Mike Thvedt: freelancer, vagabond.

The Rock That Didn't Keep Tigers Away

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Any trip to Southeast Asia is not safe without a rock to keep tigers away. The anti-tiger effect was first pointed out in this dialogue from The Simpsons:

Lisa: [to Homer] By your logic I could claim that this rock keeps tigers away.

Homer: Oh, how does it work?

Lisa: It doesn’t work.

Homer: Uh huh.

Lisa: It’s just a stupid rock.

Homer: Uh huh.

Lisa: But I don’t see any tigers around, do you?

Homer: Lisa, I want to buy your rock.

It is hard to argue with this reasoning demonstrating the powerful anti-tiger properties of certain “stupid rocks”. Though it might appear the rock “doesn’t work”, Lisa demonstrates that the statistical evidence is clear. There are tigers in Thailand, so I purchased one as soon as I got to Bangkok (a bargain at 2000 Thai Baht) and by carrying it around with me I saw, in fact, no tigers at all for almost two weeks.

But one one trip to Mae Rim, in the rainforests of northern Thailand, my rock must have ran out of power or something, because this happened:

The first dangerous part of the trip to Mae Rim was the bus ride. The preferred local form of transportation is the songthaew–imagine Elmer Fudd trying to say ‘songtail’–a converted pickup with a roof over the bed and two benches.

The songthaew driver managed to pack 19 people (by my count) into his truck. Six on each bench, three (including me) on stools in the center aisle, two hanging on outside, and two in the cabin. The truck seemed to struggle with the weight.

I was the only foreigner on the truck. Inches from me was a monk and his assistant. Some of the Thai seemed amused that I was riding the locals’ budget transportation. The monk did not appear to be amused. You’d think someone who devoted his life to Buddhism would hide his feelings a little better.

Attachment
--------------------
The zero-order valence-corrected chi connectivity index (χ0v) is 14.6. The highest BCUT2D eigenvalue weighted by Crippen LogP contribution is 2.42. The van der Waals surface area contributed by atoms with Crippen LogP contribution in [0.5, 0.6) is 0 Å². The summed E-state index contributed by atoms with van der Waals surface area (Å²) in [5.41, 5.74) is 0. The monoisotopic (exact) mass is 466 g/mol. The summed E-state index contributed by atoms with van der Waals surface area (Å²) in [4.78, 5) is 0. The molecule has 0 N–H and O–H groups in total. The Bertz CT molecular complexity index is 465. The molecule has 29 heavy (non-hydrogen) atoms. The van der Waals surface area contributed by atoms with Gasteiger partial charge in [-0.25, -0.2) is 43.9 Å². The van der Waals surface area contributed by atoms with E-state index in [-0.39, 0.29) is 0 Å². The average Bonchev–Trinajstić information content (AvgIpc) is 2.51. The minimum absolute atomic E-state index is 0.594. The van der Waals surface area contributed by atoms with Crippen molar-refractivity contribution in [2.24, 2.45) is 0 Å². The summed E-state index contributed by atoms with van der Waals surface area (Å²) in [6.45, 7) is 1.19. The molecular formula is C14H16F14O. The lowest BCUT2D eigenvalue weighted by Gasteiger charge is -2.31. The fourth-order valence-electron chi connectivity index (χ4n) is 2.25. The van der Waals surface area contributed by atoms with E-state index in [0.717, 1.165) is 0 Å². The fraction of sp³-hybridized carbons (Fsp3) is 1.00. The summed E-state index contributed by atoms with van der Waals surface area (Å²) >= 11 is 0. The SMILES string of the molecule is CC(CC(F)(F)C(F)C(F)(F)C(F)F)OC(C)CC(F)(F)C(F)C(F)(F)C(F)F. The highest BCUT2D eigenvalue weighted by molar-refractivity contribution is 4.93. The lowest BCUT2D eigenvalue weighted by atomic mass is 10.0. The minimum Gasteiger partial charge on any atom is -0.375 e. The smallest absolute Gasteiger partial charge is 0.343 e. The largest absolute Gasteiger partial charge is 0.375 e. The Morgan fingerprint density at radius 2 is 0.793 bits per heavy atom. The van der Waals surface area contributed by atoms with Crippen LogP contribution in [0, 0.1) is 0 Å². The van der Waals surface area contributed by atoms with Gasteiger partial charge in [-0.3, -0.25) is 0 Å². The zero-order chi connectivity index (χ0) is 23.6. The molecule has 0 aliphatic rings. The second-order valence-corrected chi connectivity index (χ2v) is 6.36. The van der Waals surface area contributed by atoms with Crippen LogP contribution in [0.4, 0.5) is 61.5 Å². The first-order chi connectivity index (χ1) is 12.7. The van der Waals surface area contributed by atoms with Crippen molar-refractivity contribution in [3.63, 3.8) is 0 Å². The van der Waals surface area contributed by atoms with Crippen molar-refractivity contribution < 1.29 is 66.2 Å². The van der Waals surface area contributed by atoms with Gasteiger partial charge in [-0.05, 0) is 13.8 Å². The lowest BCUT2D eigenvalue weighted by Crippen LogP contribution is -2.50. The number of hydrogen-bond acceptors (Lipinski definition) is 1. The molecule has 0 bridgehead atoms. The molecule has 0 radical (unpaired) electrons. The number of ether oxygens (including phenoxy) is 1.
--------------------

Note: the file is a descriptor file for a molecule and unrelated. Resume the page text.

They got off over the course of the journey. By the time I reached the outskirts of Mae Rim, out in the jungle north of the city of Chiang Mai, it was only me.

The place is called Tiger Kingdom and it’s the place to go if you like tigers. The other major ‘tiger spot’, the Tiger Temple near Bangkok, is known to drug, beat, and chain their tigers. The Tiger Kingdom does not use inhumane methods. (They do, however, carry little wooden sticks. They hit the tigers’ noses with it to sting them. The sticks are quite puny–it’s hard to imagine inadvertently hurting a tiger with them). Western tiger activists work with the tiger trainers to ensure humane conditions. (I would wager that the Thai trainers probably don’t need Western help–they’re just there for credibility.)

I ended up meeting a random Dutch fellow at the park and we became each others’ temporary travel companions and picture-taking buddies. He worked in the dyke industry. I didn’t make any jokes and am a little proud of that.

It being about 95°F that day, the tigers were pretty docile. Some of them, however, were pretty frisky. Watching them bask and play, I was surprised how much the tigers were like big cats–or perhaps how much housecats are like small tigers.

These frisky tiger cubs are 5 months old.

The tigers are naturally playful–even the big ones in the intense heat–and the trainers are worried about the tigers trying to play with visitors. I was unable to get a good video of a big tiger playing, but you can imagine the effect of such an animal trying to play with a human. Roy Horn, of Siegfried and Roy, was mauled when his trained pet tiger got confused during a show gone wrong and attempted to drag Horn to safety. Imagine a tiger mother carrying a cub by the neck–that’s what it did to Horn. The tiger failed to anticipate that this maneuver would not have the intended effect when applied to squishy human flesh.

Fortunately, the park is fully insured, according to the FAQ posted on the wall:

That’s $3400 and $270,000 respectively. It’s nice to know human life is so highly valued.

But tigers are dangerous not out of malice but because they naturally don’t know to be gentle with humans. All will be fine if you follow the rules they set out for you, including, but not limited to, the following:

  • Don’t approach a tiger from the front. They might try to play with you.

  • Don’t look a tiger in the eye. They might try to play with you.

  • If you pet a tiger, rub it very hard. A soft pet will feel like tickling to them, and then the tiger might try to play with you.

  • Stay away from playful tigers.

Then as I lay down and hugged a six hundred pound apex predator, the trainer tells me, “Don’t hug too close or he bite you.” And–as seems to happen often in Thailand–I felt a brief moment of heightened awareness for the fleeting nature of existence.


Songthaew photo is due to Philipp L. Wesche and is licensed under a Creative Commons Attribution-ShareAlike 2.5 license.